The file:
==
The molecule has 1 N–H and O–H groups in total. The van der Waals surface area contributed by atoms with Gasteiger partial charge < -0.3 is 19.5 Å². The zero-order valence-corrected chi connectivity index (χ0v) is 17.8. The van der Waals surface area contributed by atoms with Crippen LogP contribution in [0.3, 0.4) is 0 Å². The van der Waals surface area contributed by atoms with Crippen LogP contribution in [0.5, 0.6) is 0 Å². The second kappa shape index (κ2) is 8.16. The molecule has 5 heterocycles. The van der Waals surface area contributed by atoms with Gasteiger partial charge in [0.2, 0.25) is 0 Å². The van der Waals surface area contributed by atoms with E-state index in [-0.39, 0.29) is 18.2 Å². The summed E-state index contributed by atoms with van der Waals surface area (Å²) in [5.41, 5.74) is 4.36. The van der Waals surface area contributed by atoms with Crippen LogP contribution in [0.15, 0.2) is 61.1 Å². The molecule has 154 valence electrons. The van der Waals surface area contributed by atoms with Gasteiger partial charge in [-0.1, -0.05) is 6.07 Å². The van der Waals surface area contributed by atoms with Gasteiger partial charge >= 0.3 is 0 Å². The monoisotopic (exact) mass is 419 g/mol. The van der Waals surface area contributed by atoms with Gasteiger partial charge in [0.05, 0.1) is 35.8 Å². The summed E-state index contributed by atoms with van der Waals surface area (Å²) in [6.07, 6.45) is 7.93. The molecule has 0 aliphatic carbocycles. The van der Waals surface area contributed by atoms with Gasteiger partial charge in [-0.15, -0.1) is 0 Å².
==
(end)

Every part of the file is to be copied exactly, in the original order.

The molecule has 1 N–H and O–H groups in total. The van der Waals surface area contributed by atoms with Gasteiger partial charge < -0.3 is 19.5 Å². The zero-order valence-corrected chi connectivity index (χ0v) is 17.8. The van der Waals surface area contributed by atoms with Crippen LogP contribution in [0.3, 0.4) is 0 Å². The van der Waals surface area contributed by atoms with Crippen LogP contribution in [0.5, 0.6) is 0 Å². The second kappa shape index (κ2) is 8.16. The molecule has 5 heterocycles. The van der Waals surface area contributed by atoms with Gasteiger partial charge in [0.2, 0.25) is 0 Å². The van der Waals surface area contributed by atoms with E-state index in [-0.39, 0.29) is 18.2 Å². The summed E-state index contributed by atoms with van der Waals surface area (Å²) in [5.41, 5.74) is 4.36. The van der Waals surface area contributed by atoms with Crippen LogP contribution in [0.15, 0.2) is 61.1 Å². The molecule has 154 valence electrons. The van der Waals surface area contributed by atoms with Gasteiger partial charge in [-0.1, -0.05) is 6.07 Å². The van der Waals surface area contributed by atoms with Gasteiger partial charge >= 0.3 is 0 Å². The monoisotopic (exact) mass is 419 g/mol. The van der Waals surface area contributed by atoms with Gasteiger partial charge in [0.05, 0.1) is 35.8 Å². The summed E-state index contributed by atoms with van der Waals surface area (Å²) in [6.07, 6.45) is 7.93. The molecule has 0 aliphatic carbocycles. The van der Waals surface area contributed by atoms with Gasteiger partial charge in [-0.15, -0.1) is 0 Å².